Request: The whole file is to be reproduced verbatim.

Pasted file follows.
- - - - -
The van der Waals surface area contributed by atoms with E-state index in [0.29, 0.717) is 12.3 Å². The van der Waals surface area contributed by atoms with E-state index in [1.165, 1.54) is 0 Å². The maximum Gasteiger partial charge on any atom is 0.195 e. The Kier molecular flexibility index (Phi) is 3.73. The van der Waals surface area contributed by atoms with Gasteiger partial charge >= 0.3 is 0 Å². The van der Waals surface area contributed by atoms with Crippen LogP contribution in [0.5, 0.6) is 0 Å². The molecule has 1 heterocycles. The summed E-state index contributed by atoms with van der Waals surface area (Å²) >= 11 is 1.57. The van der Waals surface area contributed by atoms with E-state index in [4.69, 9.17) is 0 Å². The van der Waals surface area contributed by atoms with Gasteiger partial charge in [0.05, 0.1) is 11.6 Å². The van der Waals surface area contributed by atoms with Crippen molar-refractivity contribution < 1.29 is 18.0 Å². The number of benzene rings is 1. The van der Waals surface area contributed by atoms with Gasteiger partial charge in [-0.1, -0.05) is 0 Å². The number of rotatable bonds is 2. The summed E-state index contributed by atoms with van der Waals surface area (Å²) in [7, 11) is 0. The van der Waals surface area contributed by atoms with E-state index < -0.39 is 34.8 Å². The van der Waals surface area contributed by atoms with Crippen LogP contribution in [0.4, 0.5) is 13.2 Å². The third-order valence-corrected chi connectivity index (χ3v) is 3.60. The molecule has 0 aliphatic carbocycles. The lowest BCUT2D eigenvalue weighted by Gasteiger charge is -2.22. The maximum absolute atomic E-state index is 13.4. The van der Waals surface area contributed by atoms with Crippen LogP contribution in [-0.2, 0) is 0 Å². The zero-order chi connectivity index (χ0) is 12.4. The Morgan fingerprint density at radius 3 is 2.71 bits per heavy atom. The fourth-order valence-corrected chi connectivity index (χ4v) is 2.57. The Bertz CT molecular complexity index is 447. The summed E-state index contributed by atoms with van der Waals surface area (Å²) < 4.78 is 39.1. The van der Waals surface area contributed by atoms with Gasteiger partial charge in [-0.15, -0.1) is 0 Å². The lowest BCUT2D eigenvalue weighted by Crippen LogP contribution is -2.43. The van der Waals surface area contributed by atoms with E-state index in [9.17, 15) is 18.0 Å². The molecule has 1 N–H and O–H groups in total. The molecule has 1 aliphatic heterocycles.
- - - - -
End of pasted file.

The van der Waals surface area contributed by atoms with E-state index in [0.29, 0.717) is 12.3 Å². The van der Waals surface area contributed by atoms with E-state index in [1.165, 1.54) is 0 Å². The maximum Gasteiger partial charge on any atom is 0.195 e. The Kier molecular flexibility index (Phi) is 3.73. The van der Waals surface area contributed by atoms with Gasteiger partial charge >= 0.3 is 0 Å². The van der Waals surface area contributed by atoms with Crippen LogP contribution in [0.5, 0.6) is 0 Å². The molecule has 1 heterocycles. The summed E-state index contributed by atoms with van der Waals surface area (Å²) >= 11 is 1.57. The van der Waals surface area contributed by atoms with E-state index in [4.69, 9.17) is 0 Å². The van der Waals surface area contributed by atoms with Gasteiger partial charge in [0.05, 0.1) is 11.6 Å². The van der Waals surface area contributed by atoms with Crippen molar-refractivity contribution < 1.29 is 18.0 Å². The number of benzene rings is 1. The van der Waals surface area contributed by atoms with Gasteiger partial charge in [-0.1, -0.05) is 0 Å². The number of rotatable bonds is 2. The summed E-state index contributed by atoms with van der Waals surface area (Å²) in [7, 11) is 0. The van der Waals surface area contributed by atoms with E-state index < -0.39 is 34.8 Å². The van der Waals surface area contributed by atoms with Crippen LogP contribution in [0.4, 0.5) is 13.2 Å². The third-order valence-corrected chi connectivity index (χ3v) is 3.60. The molecule has 0 aliphatic carbocycles. The lowest BCUT2D eigenvalue weighted by Gasteiger charge is -2.22. The maximum absolute atomic E-state index is 13.4. The van der Waals surface area contributed by atoms with Crippen LogP contribution in [-0.2, 0) is 0 Å². The zero-order chi connectivity index (χ0) is 12.4. The Morgan fingerprint density at radius 3 is 2.71 bits per heavy atom. The fourth-order valence-corrected chi connectivity index (χ4v) is 2.57. The Bertz CT molecular complexity index is 447. The summed E-state index contributed by atoms with van der Waals surface area (Å²) < 4.78 is 39.1. The van der Waals surface area contributed by atoms with Gasteiger partial charge in [-0.15, -0.1) is 0 Å². The lowest BCUT2D eigenvalue weighted by Crippen LogP contribution is -2.43. The van der Waals surface area contributed by atoms with E-state index in [9.17, 15) is 18.0 Å². The molecule has 1 N–H and O–H groups in total. The molecule has 1 aliphatic heterocycles.